Monday, August 22, 2011

Edinburgh International Book Festival

It's festival time again, and Edinburgh's historic Royal Mile, with a castle at one end and a palace at the other, becomes a madhouse of impromptu bands, jugglers, open air cafes strung with fairy lights, bearded men in pink tutus, students dressed in top hats and tails pushing fliers for a twenty-minute performance of the complete Ring Cycle – you name it, you can find it. The pavements are so crowded you have to walk in unison and if you are wearing normal clothes you look more out of place than the gorilla that just walked past hand in hand with a giraffe. Sober Edinburghers going about their daily business try to pretend it isn't happening: it's too much like seeing an elegant, dignified dowager suddenly flashing her knickers and starting to do the Can-Can.

On the more refined side of the city, amid the elegance of the Georgian squares and terraces, the crowds are culture vultures, going from concerts with some of the world's most famous orchestras and soloists to art galleries to experimental theatre - like King Lear, performed by one man in Japanese, which is playing to enthusiastic if possibly somewhat bemused audiences.

Then, of course, there's the Edinburgh International Book Festival. The tented village is once again cheekily in place in Charlotte Square, the crowning glory of Robert Adam architecture. And yes, I'm afraid once again the lawns are quagmires covered by protective matting and the now-traditional yellow plastic ducks are floating in their puddle pond in one corner. But spirits are high, as authors from all over the world jet in – or in the case of our own Alexander MacCall Smith, bus in from Morningside on the No.23 - to allow readers the chance to see the creators of the books they love in the flesh. As authors, we're all delighted to be asked to come face to face with our public.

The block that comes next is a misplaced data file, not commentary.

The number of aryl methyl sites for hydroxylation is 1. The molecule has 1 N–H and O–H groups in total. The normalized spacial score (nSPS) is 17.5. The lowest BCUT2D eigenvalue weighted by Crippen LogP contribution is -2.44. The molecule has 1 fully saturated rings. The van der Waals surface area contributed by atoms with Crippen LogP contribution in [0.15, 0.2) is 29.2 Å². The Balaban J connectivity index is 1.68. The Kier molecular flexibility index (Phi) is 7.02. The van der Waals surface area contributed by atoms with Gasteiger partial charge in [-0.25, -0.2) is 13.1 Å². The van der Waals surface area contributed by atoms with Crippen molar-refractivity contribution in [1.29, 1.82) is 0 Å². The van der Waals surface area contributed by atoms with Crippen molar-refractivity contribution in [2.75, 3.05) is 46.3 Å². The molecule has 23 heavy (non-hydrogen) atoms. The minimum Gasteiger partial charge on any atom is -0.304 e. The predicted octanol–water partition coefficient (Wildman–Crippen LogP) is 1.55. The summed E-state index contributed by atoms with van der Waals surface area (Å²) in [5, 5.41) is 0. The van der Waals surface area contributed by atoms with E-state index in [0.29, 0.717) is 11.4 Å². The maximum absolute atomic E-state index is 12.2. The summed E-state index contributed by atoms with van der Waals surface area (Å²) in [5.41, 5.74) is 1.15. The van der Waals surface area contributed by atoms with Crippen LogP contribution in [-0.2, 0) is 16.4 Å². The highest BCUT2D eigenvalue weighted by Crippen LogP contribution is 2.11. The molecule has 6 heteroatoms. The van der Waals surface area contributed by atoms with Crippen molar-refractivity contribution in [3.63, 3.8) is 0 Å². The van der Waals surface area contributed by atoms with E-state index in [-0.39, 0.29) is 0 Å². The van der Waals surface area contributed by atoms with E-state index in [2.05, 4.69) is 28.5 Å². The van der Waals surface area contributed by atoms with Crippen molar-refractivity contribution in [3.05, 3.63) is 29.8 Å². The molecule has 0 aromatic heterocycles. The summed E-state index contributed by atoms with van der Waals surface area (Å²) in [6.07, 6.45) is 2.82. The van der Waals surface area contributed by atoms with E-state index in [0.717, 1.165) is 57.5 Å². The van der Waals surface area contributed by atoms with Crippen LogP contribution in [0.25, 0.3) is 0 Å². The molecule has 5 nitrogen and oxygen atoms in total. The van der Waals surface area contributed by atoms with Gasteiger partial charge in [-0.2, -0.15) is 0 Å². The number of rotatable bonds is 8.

But Margaret Attwood, a regular visitor, once said that wanting to meet an author because you liked a book was like wanting to meet a duck because you liked pâté, and I suspect many authors would nod agreement with a rueful smile. Some brilliant writers are disappointingly poor performers; our trade is in the written word and the authentic voice is found there, rather than in the real life personality.

It may also be better not to discover your literary heroes' feet of clay. I've been sadly disillusioned when favourites of mine have been revealed on the EIBF stage as pompous or arrogant, and I haven't fancied the books thereafter. They're still the same, it's just – well, I thought I knew them through the book and I feel cheated. It's a high-risk business for both reader and author.

On the other hand, there are the writers like Sandy MacCall Smith who is exactly what you'd expect him to be, with a wonderfully waspish sense of humour, or my own particular idol, PD James, who when you meet her is warmer and wiser and even funnier than I could have dared to hope.



3 comments:

hannah dennison said...

How lucky to be in Edinburgh!! Thank you for bringing the Festival to light. I've never been but I'm longing to go. I know what you mean about "authors revealing themselves" - it's so disappointing when that happens.

Aline Templeton said...

Let me know when you plan a visit, Hannah. It's a unique experience, right down to the Military tattoo at the castle - I can hear the explosions and see the fireworks even as I write this - we haev a view of the castle from our house. Oh, and now a chopper doing a fly-past!

Aline

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